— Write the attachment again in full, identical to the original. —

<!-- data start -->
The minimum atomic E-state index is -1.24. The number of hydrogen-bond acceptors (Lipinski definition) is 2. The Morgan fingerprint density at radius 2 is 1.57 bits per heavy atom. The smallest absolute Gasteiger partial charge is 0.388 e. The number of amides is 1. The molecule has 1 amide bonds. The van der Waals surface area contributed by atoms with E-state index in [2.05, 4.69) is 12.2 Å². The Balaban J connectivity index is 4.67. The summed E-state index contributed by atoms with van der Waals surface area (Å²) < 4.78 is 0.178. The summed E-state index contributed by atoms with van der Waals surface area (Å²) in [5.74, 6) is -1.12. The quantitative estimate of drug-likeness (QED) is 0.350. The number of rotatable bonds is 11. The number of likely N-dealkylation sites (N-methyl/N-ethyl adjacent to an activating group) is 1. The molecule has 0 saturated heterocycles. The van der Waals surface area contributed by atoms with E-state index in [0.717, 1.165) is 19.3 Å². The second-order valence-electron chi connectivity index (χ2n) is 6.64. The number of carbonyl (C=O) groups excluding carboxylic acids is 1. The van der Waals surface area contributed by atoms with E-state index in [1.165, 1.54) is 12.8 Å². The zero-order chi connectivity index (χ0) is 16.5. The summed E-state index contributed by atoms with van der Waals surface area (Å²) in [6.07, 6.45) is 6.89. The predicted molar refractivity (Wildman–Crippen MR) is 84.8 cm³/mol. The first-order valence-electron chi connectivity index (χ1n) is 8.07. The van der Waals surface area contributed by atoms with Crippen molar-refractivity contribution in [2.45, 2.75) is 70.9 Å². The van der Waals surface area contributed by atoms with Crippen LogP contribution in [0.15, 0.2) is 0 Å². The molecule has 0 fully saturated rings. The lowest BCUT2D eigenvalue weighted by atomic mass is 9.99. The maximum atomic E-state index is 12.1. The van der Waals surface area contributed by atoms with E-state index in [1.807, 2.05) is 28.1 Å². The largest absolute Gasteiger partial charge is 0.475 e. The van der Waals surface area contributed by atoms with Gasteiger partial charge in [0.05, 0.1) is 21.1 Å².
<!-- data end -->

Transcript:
The minimum atomic E-state index is -1.24. The number of hydrogen-bond acceptors (Lipinski definition) is 2. The Morgan fingerprint density at radius 2 is 1.57 bits per heavy atom. The smallest absolute Gasteiger partial charge is 0.388 e. The number of amides is 1. The molecule has 1 amide bonds. The van der Waals surface area contributed by atoms with E-state index in [2.05, 4.69) is 12.2 Å². The Balaban J connectivity index is 4.67. The summed E-state index contributed by atoms with van der Waals surface area (Å²) < 4.78 is 0.178. The summed E-state index contributed by atoms with van der Waals surface area (Å²) in [5.74, 6) is -1.12. The quantitative estimate of drug-likeness (QED) is 0.350. The number of rotatable bonds is 11. The number of likely N-dealkylation sites (N-methyl/N-ethyl adjacent to an activating group) is 1. The molecule has 0 saturated heterocycles. The van der Waals surface area contributed by atoms with E-state index in [0.717, 1.165) is 19.3 Å². The second-order valence-electron chi connectivity index (χ2n) is 6.64. The number of carbonyl (C=O) groups excluding carboxylic acids is 1. The van der Waals surface area contributed by atoms with E-state index in [1.165, 1.54) is 12.8 Å². The zero-order chi connectivity index (χ0) is 16.5. The summed E-state index contributed by atoms with van der Waals surface area (Å²) in [6.07, 6.45) is 6.89. The predicted molar refractivity (Wildman–Crippen MR) is 84.8 cm³/mol. The first-order valence-electron chi connectivity index (χ1n) is 8.07. The van der Waals surface area contributed by atoms with Crippen molar-refractivity contribution in [2.45, 2.75) is 70.9 Å². The van der Waals surface area contributed by atoms with Crippen LogP contribution in [0.15, 0.2) is 0 Å². The molecule has 0 fully saturated rings. The lowest BCUT2D eigenvalue weighted by atomic mass is 9.99. The maximum atomic E-state index is 12.1. The van der Waals surface area contributed by atoms with E-state index in [1.807, 2.05) is 28.1 Å². The largest absolute Gasteiger partial charge is 0.475 e. The van der Waals surface area contributed by atoms with Gasteiger partial charge in [0.05, 0.1) is 21.1 Å².